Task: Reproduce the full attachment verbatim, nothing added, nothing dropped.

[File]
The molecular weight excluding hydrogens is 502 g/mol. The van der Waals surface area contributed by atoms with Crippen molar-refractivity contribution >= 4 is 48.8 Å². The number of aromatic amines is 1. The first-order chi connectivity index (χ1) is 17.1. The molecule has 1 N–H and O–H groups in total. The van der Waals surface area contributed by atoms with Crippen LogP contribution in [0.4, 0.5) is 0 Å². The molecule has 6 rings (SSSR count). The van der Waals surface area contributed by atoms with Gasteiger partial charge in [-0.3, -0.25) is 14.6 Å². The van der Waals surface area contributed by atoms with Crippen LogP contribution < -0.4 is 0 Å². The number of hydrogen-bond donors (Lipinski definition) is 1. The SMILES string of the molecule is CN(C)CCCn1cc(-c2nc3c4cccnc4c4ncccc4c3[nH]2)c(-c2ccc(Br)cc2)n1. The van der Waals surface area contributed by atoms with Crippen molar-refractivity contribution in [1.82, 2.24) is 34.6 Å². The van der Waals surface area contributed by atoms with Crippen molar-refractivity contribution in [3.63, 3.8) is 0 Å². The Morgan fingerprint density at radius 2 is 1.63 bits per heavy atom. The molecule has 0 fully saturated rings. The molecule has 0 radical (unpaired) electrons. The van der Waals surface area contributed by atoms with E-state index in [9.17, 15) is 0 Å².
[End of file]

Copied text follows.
The molecular weight excluding hydrogens is 502 g/mol. The van der Waals surface area contributed by atoms with Crippen molar-refractivity contribution >= 4 is 48.8 Å². The number of aromatic amines is 1. The first-order chi connectivity index (χ1) is 17.1. The molecule has 1 N–H and O–H groups in total. The van der Waals surface area contributed by atoms with Crippen LogP contribution in [0.4, 0.5) is 0 Å². The molecule has 6 rings (SSSR count). The van der Waals surface area contributed by atoms with Gasteiger partial charge in [-0.3, -0.25) is 14.6 Å². The van der Waals surface area contributed by atoms with Crippen LogP contribution < -0.4 is 0 Å². The number of hydrogen-bond donors (Lipinski definition) is 1. The SMILES string of the molecule is CN(C)CCCn1cc(-c2nc3c4cccnc4c4ncccc4c3[nH]2)c(-c2ccc(Br)cc2)n1. The van der Waals surface area contributed by atoms with Crippen molar-refractivity contribution in [1.82, 2.24) is 34.6 Å². The van der Waals surface area contributed by atoms with Crippen molar-refractivity contribution in [3.63, 3.8) is 0 Å². The Morgan fingerprint density at radius 2 is 1.63 bits per heavy atom. The molecule has 0 fully saturated rings. The molecule has 0 radical (unpaired) electrons. The van der Waals surface area contributed by atoms with E-state index in [9.17, 15) is 0 Å².